" “Why can’t we live in Greensboro? It’s only half an hour away!” I said, near tears."

Greensboro is located in the Piedmont region of North Carolina. Greensboro is the third largest city in North Carolina with about 269,666 people currently residing there. It is the largest city in Guilford County. The area is approximately 132.19 square miles. Greensboro is located at the intersection of I-85 and I-40, two major interstate highways. Greensboro is part of the Triad which includes the cities of High Point and Winston-Salem as well. The Piedmont Triad International Airport is located in Greensboro and also serves High Point and Winston-Salem.

Greensboro was named after Major General Nathanael Greene, the commander of the American forces at the Battle of Guilford Court House. Greensboro was the first city in the Southeast to desegregate their all white public school system on September 3, 1957. In February 1st, 1960, the Greensboro Sit-Ins were launched. Students organized peaceful protests at the Woolworth’s lunch counter with more than five hundred participants. On July 25th, the company agreed to integrate its service policy and began serving whites and blacks at the same time. Because of these historic events, Greensboro is home to the International Civil Rights Center and Museum and the Greensboro Historic Museum.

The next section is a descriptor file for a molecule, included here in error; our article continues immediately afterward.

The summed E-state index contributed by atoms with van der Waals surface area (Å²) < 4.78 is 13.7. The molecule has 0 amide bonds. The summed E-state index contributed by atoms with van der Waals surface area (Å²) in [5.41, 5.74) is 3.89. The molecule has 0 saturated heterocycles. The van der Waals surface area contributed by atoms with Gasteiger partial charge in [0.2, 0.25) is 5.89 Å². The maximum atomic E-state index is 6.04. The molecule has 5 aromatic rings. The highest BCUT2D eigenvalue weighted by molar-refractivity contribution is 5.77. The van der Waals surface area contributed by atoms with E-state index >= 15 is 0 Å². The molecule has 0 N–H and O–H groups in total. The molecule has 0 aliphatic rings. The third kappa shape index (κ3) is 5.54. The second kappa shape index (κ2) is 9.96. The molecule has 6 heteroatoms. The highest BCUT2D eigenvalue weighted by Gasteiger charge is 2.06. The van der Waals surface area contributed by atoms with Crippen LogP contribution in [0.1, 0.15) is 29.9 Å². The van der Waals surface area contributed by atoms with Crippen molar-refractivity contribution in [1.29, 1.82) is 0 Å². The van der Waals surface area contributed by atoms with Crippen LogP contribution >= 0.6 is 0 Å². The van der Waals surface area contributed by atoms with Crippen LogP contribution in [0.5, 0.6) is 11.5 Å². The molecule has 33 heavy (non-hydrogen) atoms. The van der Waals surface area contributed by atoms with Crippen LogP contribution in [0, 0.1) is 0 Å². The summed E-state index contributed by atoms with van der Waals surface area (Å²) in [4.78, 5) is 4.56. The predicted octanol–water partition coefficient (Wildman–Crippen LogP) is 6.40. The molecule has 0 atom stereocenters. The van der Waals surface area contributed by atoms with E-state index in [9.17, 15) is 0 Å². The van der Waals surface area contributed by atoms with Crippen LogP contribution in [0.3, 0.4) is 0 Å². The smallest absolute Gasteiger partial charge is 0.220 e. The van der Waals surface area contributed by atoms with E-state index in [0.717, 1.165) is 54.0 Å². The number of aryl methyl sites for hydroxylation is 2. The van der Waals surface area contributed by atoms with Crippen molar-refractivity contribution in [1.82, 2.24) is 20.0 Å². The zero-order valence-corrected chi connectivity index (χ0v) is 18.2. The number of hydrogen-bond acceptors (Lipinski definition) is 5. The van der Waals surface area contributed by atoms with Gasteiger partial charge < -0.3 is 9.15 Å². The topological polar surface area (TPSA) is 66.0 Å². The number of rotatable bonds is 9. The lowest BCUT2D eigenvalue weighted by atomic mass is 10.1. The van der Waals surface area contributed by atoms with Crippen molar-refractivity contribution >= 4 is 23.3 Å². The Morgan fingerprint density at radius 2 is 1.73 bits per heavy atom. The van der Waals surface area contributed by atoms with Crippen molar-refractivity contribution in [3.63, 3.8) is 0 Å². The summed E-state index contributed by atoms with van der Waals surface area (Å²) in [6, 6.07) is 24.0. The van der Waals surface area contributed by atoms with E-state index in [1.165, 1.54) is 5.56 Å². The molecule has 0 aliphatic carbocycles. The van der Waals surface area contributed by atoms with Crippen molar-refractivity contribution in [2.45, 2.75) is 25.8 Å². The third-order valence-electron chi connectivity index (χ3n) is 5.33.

The climate of Greensboro is pleasant with an average high of sixty eight degrees and an average low of forty seven. Greensboro has many private and public education institutions, the most popular being the University of North Carolina Greensboro which currently has almost twenty thousand students. Traveling to Greensboro can be easy with all the hotels and restaurants available. Downtown Greensboro is the largest commercial district in the region and is a perfect place to shop and dine. It is known for its antique shops and art galleries. Downtown Greensboro is a mix of shops, museums, restaurants, offices and parks. Greensboro has numerous children’s attractions such as the Children’s Museum, The Ice House, Bog Garden, and the Wet ‘N Wild Emerald Pointe Water Park.
Submitted by student authors, Katie Camilleri and Sarah Christian
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